The first primaries are nine months away, but experts seem to agree on the likelihood of a presidential rematch in 2024. The possibility arises from Donald Trump’s campaign mastery of the intricacies of the Republican primaries, and from Joe Biden’s reading of the uncertain situation. Reservations among the public mostly concern age. Biden would be 82 years old upon taking office, 86 upon leaving; Trump, 78 and 82.
A more interesting question has to do with the kind of a campaign Biden might wage. Another way of thinking about the 2024 election is to think back to 1940, when Franklin Delano Roosevelt flouted tradition, not by running at an advanced age – he was only 58 – but by seeking an unprecedented third term in office. George Washington himself had served only two.
You remember the broad outlines of the story. As the Great Depression deepened in 1932, FDR defeated Herbert Hoover in a landslide, winning forty-two of forty-eight states, capturing the Electoral College 462-59. After a certain amount of experimentation, his New Deal program took shape, and the midterm elections ratified the president’s leadership.
The Democrats margin in the Senate increased to 69 seats from 59; control of the House also expanded. It was only the second time in history that a sitting majority had increased its control of both houses of Congress in mid-term elections. In 1936, an indignant Hoover sought a re-match, but the GOP nominated Kansas Gov. Alf Landon instead. Roosevelt won by a greater margin than before.
His second term was much less successful. Frustrated by the Supreme Court’s rejection of his National Recovery Administration, Roosevelt proposed to enlarge it, by imposition of mandatory retirement at seventy, and the addition of six new seats. (The Constitution does not specify a number; nine has been the custom since 1869.) Opponents accused him of seeking dictatorial power, and compared him to Hitler, Stalin, and Mussolini.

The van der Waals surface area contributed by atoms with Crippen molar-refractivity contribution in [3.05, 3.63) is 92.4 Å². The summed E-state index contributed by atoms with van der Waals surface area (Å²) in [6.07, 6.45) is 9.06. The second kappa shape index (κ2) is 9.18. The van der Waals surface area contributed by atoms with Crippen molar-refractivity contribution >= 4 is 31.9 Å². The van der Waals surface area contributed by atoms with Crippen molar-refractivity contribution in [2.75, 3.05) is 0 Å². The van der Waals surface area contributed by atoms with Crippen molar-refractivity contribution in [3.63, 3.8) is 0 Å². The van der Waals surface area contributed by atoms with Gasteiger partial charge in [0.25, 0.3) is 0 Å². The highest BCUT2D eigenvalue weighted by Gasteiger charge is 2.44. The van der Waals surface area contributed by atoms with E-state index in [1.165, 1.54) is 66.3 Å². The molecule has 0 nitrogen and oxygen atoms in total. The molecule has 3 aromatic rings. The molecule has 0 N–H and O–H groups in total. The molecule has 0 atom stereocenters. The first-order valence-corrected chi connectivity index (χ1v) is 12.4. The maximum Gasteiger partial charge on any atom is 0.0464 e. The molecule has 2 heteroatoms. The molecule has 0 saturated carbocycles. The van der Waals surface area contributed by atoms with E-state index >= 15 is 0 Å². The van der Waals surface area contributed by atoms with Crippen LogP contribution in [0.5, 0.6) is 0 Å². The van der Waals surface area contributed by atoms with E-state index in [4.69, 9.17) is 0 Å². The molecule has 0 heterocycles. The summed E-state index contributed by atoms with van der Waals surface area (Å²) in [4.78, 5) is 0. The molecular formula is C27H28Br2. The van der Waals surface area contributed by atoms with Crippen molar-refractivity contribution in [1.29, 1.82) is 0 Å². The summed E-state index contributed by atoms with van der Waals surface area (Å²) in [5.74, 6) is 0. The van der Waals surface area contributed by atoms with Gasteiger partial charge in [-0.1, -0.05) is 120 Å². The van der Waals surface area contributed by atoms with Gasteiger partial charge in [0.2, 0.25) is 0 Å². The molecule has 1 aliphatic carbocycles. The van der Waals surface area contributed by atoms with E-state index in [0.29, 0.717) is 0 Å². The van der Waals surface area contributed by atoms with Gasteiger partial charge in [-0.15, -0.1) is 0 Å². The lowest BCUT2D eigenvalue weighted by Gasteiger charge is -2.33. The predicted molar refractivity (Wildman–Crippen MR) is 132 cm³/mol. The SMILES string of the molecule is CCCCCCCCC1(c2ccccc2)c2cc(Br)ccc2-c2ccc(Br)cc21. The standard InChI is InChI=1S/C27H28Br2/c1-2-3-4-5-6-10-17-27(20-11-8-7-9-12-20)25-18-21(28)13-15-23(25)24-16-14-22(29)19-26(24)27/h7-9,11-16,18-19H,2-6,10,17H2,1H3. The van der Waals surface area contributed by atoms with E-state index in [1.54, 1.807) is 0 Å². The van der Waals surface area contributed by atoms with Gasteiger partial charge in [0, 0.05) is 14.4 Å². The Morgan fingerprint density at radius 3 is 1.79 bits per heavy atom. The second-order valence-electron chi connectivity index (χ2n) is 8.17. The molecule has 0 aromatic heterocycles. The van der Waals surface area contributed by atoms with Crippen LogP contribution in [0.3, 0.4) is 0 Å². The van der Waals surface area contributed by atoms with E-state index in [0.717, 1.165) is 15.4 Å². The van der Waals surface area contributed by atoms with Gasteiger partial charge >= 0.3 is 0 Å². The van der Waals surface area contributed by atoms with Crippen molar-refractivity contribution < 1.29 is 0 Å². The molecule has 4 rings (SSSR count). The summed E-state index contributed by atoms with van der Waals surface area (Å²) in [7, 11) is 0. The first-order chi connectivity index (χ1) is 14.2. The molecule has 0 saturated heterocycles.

Even his own vice president, John Nance Garner, disavowed the proposal, which was scuttled in the Senate. A nervous Federal Reserve Board prematurely tightened monetary policy, causing an unnecessary recession. In the 1938 mid-term elections, Roosevelt campaigned against some fellow-Democrats, many of whom were re-elected. It was the low point of his presidential career.
As 1940 approached, Roosevelt left people wondering whether he might seek re-election. Reporters peppered him with questions. When a New York Times reporter pressed the matter, the ordinarily genial FDR instructed him to “put on a dunce cap and go stand in the corner,” Privately, Roosevelt vacillated.
In September 1939, Germany and Russia attacked Poland, and World War II began. Isolationist sentiment increased in the United States. In February 1940, a New York Times story headlined, “Roosevelt Enigma Overshadows All Else.”
(A blow-by blow account of that campaign can found in 1940: FDR, Willkie, Lindbergh, Hitler – the Election amid the Storm (Yale, 2013), by Susan Dunn, of Williams College. It is as absorbing a tale of events taking place on one shore during that fateful year as is Transatlantic, a dramatization of the refugee-rescue adventures, in Marseilles, of Varian Fry and Albert Hirschman, currently airing on Netflix.)
Roosevelt had probably decided to run for a third term as early as October 1939, when an investment banker friend brought him a letter from Albert Einstein (which had been drafted by Leo Szilard), advising that the Nazis had begun work on an atomic bomb. But it wasn’t until the Republican nominating convention in Philadelphia, in June 1940, that Roosevelt made his intentions known, by means of a wisecrack, according to Robert Dallek, author of Franklin D. Roosevelt: A Political Life (Viking, 2017).